Bengali people represent the largest non-tribal community of the state. Bengali culture, as a result, is the main non-tribal culture in the state. Indeed, many tribal families, especially those who are from the elite class and reside in urban centres, have embraced Bengali culture more than their tribal cultural roots. The Tripuri kings were great patron of Bengali culture, especially literature, and Bengali language was the language of the court. The Nobel laureate Bengali poet Rabindranath Tagore had notable friendship with the kings. Elements of Bengali culture, such as Bengali literature, Bengali music, and Bengali cuisine predominate particularly in the urban areas of the state.
Tripura is noted for bamboo and cane handicrafts. Bamboo played important part in the jhumia (shifting cultivation) of the tribes. It was used to make watch stations on stilts, and was devised to carry food and water. Besides these usages, bamboo, woods and cane were used to create an array of furniture, utensils, hand-held fans, replicas, mats, baskets, idols and interior decoration materials.
Songs and dances:
Music and dances are integral part of the tribal people of Tripura. Some of their indigenous musical instruments are the sarinda, chongpreng, and sumui (a kind of flute). Songs are sung during religious occasions, weddings, and other festivals. Each tribal community has their own repertoire of songs and dances. The Tripuri and Jamatia tribe perform goria dance during the Goria puja. Jhum dance (also called tangbiti dance) in the harvest season, lebang dance, mamita dance, and mosak sulmani dance are other Tripuri dances. Reang community, the second largest tribe of the state, are noted for their hojagiri dance performed by young girls balancing on earthen pitchers. The Bizhu dance is performed by the Chakmas during the Bizhu festival (the last day of the month of Chaitra). Other tribal dances are wangala dance of the Garo people, hai-hak dance of the Halam branch of Kuki people, sangrai dance and owa dance of the Mog tribe, and others. Besides tribal music, Indian classical music is also practiced among the residents. Sachin Dev Burman of the royal family was a maestro in the filmi genre of Indian music, creating many popular tunes in the bollywood films.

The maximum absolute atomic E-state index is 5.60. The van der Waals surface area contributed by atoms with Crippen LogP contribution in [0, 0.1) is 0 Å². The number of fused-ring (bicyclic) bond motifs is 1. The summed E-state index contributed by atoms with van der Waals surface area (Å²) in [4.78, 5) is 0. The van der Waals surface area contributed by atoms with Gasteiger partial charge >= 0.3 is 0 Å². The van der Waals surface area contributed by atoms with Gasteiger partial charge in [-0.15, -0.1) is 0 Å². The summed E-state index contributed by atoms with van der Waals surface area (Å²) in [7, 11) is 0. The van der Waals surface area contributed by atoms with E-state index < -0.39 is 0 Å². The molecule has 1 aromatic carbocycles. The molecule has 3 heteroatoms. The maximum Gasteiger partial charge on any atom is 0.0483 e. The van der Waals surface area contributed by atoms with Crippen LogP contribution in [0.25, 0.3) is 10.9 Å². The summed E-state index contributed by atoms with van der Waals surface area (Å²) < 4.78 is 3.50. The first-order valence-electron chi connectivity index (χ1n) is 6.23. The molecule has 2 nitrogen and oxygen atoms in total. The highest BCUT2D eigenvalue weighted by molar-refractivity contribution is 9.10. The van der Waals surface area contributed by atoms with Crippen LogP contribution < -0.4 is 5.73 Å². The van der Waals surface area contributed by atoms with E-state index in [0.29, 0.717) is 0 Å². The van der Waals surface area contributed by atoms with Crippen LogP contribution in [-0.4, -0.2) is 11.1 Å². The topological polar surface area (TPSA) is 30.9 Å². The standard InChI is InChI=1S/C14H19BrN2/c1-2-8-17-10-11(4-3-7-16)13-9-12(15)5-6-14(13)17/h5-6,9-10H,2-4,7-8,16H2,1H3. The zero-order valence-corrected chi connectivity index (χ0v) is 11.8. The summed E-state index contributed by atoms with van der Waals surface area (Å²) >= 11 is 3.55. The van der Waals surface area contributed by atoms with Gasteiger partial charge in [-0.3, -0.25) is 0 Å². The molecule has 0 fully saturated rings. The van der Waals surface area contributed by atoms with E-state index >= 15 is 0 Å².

Sculpture and architecture:
Unakoti, Pilak and Devtamura are historic sites where large collections of stone carvings and rock sculptures are noted. These sculptures are evidence of the presence of Buddhism and Brahmanical orders for centuries. These sculptures represent a rare artistic fusion of traditional religions and tribal influence.
Football and cricket are the most popular sports in the state. The state capital Agartala has its own club football championships every year where many local clubs compete in a league and knockout format. Tripura participates as an eastern state team in the Ranji Trophy, the Indian domestic cricket competition. The state also is a regular participant of the Indian National Games and the North-Eastern Games. Tripura produced a few nationally successful players in gymnastics and swimming, but overall contribution in athletics, cricket, football and indoor games remained poor.
Environment Of Tripura
Five anticlinal hill ranges, their valleys and the plainsmake up the gorgeous landscape of Tripura. More than half of this land remainscovered by evergreen and moist deciduous forests peculiarly interspersed withbamboo and cane growths. A small portion of grasslands and swamps can be foundin the plains where herbaceous plants and scrubs flourish.
The biodiversity is perhaps rich enough for a tiny state,but further improved by the conservation endeavors in protected areas coveringfour wildlife sanctuaries and two national parks. More than 90 mammals can befound in the state including species such as elephant, bear, binturong.porcupine, barking deer, leopard, clouded leopard and other species of smallcats and primates. Tripura has the highest primate diversity in the countryhosting seven out of the fifteen primates found in India. More than 400 plantspecies are found in the state. The avifauna consists of more than 300 birdspecies. Gumti Lake is an Important Bird Area where thousands of migratorywaterfowl reside during the winters.
Climate Of Tripura
Tripura has an overall tropical savanna climate though smallvariation can occur in the hills. The state falls in the direct path of thesouthwest monsoons which has shaped the climate. There are four seasons; winterlasts from December to February, summer or pre-monsoon from March to April,monsoon from May to September, and post-monsoon from October to November.Through April to October, the state remains prone to heavy rainfall, flooding,wind and cyclone brought from the monsoon. The best time to visit the state isfrom November to March when rain is less and days are sunny to explore theoutdoors. For the rest of the year, days are generally hot and humid, or rainy.
That's all for today! See you again with another interesting topic...
Source: thegreenerpastures.com & wikipedia.org